These two historical events are at the centre of the Christian faith.
They were predicted by Old Testament writers and by Christ himself. [see Isaiah 53 and Mark 8:31-32]
What moved God the Father to send Christ?
God in love was pleased to send him.
John 3:16 and Colossians 1:19-20
Why was Christ's death necessary?
1) God hates sin.
2) God said that sin leads to death.
3) The Bible, by the sacrificial system it describes, and directly, tells us that death is necessary for sin to be forgiven.
Hebrews 9:22 [See also Leviticus 1 and 16]
What did Christ's death on the cross achieve?
Christ's sacrificial death turned God's wrath away from those for whom he died. 'Whom God displayed publicly as a propitiation in his blood.' (NASV)
[See also 1 John 2:2; 1 John 4:10]
Jesus was a substitutionary atonement. He died in the place of sinners in order to bring them to God. At-one-ment ( to make God and men one, i.e. to mend their relationship.
The O.T. illustration: see Leviticus 1:4 ( an animal died in the place of a sinner. Isaiah 53:6. The O.T. predicted that the sinner's sins would be laid on Christ.
In the N.T. the idea is found in John 1:29; 1 Peter 2:24 [Hebrews 9:28].
The rebellious sinner is reconciled to God who is angry with him. Friendship is restored by the death of Christ. 2 Corinthians 5:18-21[Ephesians 2:16; Romans 5:6-11]
A redeemer is someone who pays the ransom price to release someone held in bondage. Jesus said he had come to give his life as a ransom for many. Mark 10:45 [Ephesians 1:7; Romans 3:24]
A price was paid to set the person free [Romans 8:1-3 Galatians 4:4 Galatians 3:13]. Does he fail? Will God demand the price twice?
Why was Christ's death acceptable for sinners?
a) Christ is God the Son. He is the sinless, perfect high priest and therefore the perfect mediator.
Hebrews 9:11-14; Hebrews 7:23-28; 1 Timothy 2:5
b) He kept the law.
c) He paid for the sinner who broke the law.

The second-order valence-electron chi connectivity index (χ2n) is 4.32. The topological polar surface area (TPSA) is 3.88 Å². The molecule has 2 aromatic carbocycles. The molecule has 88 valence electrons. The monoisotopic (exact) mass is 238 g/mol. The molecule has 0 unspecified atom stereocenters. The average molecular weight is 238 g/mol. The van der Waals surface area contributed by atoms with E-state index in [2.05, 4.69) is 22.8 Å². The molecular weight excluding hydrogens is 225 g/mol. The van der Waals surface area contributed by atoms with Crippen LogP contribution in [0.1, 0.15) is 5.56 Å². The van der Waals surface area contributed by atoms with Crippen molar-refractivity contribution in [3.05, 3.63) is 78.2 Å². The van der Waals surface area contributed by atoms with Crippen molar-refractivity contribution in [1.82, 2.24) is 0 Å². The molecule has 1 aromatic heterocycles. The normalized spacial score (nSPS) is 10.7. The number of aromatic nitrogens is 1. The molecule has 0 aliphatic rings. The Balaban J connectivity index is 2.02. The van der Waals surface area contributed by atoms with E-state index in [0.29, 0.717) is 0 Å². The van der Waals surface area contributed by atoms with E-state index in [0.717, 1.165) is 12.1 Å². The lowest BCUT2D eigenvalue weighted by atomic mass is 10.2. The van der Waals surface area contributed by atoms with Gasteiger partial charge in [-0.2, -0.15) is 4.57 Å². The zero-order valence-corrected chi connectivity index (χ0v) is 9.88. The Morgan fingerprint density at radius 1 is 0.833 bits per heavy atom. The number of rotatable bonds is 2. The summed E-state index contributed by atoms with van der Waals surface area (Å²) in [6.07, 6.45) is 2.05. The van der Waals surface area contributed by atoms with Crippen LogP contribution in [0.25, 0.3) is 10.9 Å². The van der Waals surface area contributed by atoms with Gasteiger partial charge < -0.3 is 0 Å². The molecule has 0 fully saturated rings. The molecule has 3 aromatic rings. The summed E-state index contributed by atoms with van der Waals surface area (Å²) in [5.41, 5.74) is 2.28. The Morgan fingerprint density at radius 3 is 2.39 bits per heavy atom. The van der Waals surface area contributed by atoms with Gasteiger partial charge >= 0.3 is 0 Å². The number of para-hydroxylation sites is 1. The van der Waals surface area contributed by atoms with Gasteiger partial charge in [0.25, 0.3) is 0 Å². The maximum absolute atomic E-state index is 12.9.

d) He merited eternal life for the sinner.
Romans 10:4; 2 Corinthians 5:21
What did he accomplish?
He accomplished the salvation of those for whom he died. He paid the ransom price and they cannot be expected to pay again. His death is presented in the Bible in terms which show its effectiveness, e.g. substitution and redemption.
At home look up:
[Romans 5:10, 18-19; Romans 8:31-32; Hebrews 9:12; John 6:39-40; John 17:2]
Look up too the specific groups Christ is said to die for:
[Matthew 1:21; Acts 20:28; Ephesians 5:22-26; John 10:11; Revelation 5:9.]
How would you explain 1 John 2:1-2; John 3:16 and 2 Corinthians 5:14-21?
Jesus died, his body was buried in the tomb and the same body rose from the dead and walked out of the tomb. It was a physical body which was continuous with the old but different.
Luke 24:1-8, 36-48; 1 Corinthians 15:1-8
Notice the nature of historical evidence and the reasoning in 1 Corinthians 15:1-8:
4) Personal experience
What is the significance of this event?
1) It declares to us that Christ is who he claimed to be and has achieved what he came to do.
Romans 1:4; Romans 4:25 [Philippians 2:9]
2) The death-resurrection sequence symbolises what happens to the Christian in union with Christ.
Romans 6:1-9 [Romans 5:10; 1 Corinthians 6:14; 1 Corinthians 15:20-25; Ephesians 1:18-20]
3) The Resurrection assures Christians that one day we will have a resurrected body like Christ and so it fills them with hope.
Philippians 3:20-21; 1 Peter 1:3